EFA’s perspective is different: we believe that the Ebola virus crisis is a symptom of a development model that needs critical reconsideration. This model of economic development requires never-ending growth in production and consumption to lift the target countries out of poverty. While ending poverty is a lofty objective and undeniably good, the means proposed to achieve it in countries like Sierra Leone, Guinea and Liberia are mainly to continue expanding production of raw materials like raw ores and other minerals, timber, palm oil and rubber. These are usually produced in the rural, forested ‘frontier’ areas of the countries, causing deforestation or forest fragmentation. In such contexts, humans and wildlife more frequently come into contact.
Ebola virus disease (EVD) is a zoonotic disease, transmitted from wildlife to humans. Many diseases affecting humans today were transmitted from a wildlife reservoir, a species in which it has little or no deleterious effect but is nevertheless transmitted from generation to generation. However when it jumps from the host animal to humans, for example when a person comes into contact with bodily fluids or aerosol particles from an infected animal, the disease can be lethal.
A development model that promotes bringing people into contact with forest-dwelling, or forest-edge-dwelling wildlife, is like playing Russian roulette: every time another chance for zoonosis – transmission of a disease from an animal to humans – occurs, the revolver’s trigger is pulled again.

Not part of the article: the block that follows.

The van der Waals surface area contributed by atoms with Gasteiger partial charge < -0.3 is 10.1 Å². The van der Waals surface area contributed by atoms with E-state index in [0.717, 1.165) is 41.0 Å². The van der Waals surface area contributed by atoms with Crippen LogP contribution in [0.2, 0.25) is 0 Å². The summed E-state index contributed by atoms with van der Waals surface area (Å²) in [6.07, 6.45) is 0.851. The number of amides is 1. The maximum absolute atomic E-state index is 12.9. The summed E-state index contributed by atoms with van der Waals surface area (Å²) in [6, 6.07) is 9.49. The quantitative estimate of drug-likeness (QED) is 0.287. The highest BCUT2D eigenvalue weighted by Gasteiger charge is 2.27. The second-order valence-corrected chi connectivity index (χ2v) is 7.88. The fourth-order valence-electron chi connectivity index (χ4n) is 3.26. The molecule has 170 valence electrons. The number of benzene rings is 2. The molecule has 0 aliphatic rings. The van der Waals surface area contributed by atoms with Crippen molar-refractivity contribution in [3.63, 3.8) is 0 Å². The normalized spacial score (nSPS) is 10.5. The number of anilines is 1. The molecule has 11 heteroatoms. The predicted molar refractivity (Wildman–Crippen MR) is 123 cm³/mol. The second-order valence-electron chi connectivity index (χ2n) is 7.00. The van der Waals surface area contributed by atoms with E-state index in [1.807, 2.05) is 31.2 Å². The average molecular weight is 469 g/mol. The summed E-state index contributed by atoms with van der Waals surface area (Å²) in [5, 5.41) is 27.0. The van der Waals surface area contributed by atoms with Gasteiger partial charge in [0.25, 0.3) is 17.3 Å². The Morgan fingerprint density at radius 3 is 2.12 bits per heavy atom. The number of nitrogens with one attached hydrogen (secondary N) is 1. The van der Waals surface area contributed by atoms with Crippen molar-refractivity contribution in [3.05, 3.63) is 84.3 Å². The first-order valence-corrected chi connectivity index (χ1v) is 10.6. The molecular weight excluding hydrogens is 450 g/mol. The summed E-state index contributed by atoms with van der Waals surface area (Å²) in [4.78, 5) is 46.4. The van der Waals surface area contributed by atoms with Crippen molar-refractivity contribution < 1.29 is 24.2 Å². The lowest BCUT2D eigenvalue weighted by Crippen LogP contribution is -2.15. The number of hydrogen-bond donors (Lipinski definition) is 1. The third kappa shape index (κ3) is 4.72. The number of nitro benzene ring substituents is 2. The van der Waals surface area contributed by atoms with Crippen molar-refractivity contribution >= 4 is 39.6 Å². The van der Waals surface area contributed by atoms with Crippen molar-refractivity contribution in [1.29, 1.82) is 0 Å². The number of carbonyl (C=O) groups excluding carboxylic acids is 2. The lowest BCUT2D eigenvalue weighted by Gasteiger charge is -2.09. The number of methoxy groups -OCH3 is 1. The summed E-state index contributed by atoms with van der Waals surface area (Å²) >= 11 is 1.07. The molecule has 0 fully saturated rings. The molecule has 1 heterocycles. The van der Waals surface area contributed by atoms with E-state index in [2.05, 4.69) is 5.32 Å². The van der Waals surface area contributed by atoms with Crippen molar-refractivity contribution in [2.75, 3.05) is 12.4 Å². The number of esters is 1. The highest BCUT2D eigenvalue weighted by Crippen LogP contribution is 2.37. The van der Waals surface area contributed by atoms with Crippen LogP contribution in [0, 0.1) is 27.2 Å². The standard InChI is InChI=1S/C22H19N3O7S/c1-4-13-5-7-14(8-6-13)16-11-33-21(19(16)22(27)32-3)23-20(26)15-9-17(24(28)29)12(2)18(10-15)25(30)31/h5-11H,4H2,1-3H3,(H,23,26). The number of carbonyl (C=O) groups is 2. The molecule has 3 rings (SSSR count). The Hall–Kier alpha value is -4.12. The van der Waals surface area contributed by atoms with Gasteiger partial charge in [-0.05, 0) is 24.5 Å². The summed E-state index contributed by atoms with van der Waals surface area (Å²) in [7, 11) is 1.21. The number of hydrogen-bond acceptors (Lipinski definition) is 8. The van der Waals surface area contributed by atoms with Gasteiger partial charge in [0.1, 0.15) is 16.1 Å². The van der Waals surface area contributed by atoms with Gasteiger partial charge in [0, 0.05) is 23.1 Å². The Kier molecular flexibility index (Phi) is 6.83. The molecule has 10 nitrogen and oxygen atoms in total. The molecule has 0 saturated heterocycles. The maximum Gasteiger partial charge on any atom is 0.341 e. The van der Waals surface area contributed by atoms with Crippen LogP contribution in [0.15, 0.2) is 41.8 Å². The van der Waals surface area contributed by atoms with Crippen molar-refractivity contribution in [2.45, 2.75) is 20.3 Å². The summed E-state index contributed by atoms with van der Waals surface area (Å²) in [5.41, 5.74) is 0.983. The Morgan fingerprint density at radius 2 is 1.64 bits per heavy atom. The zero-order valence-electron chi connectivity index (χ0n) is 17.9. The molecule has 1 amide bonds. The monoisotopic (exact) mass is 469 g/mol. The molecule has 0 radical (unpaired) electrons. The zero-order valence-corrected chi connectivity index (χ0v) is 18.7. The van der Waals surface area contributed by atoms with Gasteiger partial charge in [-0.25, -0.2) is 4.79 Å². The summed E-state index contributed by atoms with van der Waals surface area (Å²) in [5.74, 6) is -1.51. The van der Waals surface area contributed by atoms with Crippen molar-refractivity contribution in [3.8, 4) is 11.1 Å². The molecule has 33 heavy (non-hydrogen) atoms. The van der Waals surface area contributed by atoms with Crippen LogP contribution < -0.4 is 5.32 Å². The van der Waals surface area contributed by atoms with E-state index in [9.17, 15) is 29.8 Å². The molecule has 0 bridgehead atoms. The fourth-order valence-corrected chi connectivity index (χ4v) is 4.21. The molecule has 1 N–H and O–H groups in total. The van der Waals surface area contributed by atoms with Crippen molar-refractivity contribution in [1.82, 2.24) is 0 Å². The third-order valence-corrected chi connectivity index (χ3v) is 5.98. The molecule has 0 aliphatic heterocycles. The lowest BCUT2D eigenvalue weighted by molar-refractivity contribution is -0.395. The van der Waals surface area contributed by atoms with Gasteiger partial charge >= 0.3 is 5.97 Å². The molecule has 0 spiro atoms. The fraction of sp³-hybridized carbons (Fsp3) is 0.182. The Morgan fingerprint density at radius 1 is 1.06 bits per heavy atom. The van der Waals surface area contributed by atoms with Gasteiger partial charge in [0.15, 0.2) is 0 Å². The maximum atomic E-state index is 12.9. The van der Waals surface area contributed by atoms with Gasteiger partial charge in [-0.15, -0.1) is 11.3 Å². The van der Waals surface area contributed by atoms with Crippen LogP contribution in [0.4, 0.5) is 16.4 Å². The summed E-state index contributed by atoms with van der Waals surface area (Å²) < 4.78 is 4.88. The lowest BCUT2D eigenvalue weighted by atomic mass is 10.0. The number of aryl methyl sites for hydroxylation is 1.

EFA calls on the Governments and all development partners in Sierra Leone and West Africa, as they plan post-Ebola recovery, to integrate natural resources management fully into development plans and economic activities, whether for small-scale local production, industrial production, infrastructure development, or anything else. Development options need to be appraised in terms of what impact they could have on increasing the risk of zoonosis. Impacts on ‘natural capital depreciation’ need to be evaluated, that is, does an activity reduce a country’s natural resources which produce valuable but frequently ‘unvalued’ good and services like watershed protection, soil protection and regeneration, medicines, foods/food security, carbon storage and more? Some projects may appear to deliver solid returns in terms of revenues or jobs generated, but if they involve the loss or fragmentation of ecosystems and wildlife habitat, they may in fact be quite destructive of natural capital, undermine ecosystem services and increase risks like zoonosis. In that light they do not look so attractive.
EFA has partnered with the ERM Foundation of Environmental Resources Management Ltd. to research the links between deforestation/forest fragmentation in West Africa and zoonotic episodes. This will form the basis of an awareness campaign to be undertaken starting in late March and the second trimester of 2015, targeting the planning and execution of economic recovery for EVD-affected countries.
While the needs of communities surrounding Tiwai Island Wildlife Sanctuary, and other forest-edge communities in Sierra Leone, Liberia and Guinea, remain great and urgent, economic recovery takes time and depends on many actors. EFA will do its best to assist the communities where it operates with both humanitarian aid and development assistance in the coming year. However EFA’s most strategic way to support Tiwai Island, and the wider national and regional contexts, will be to lobby that the recovery and development plans adopted for post-EVD recovery do not repeat the unintended consequences that contributed to the spread of the disease and many other zoonotic crises.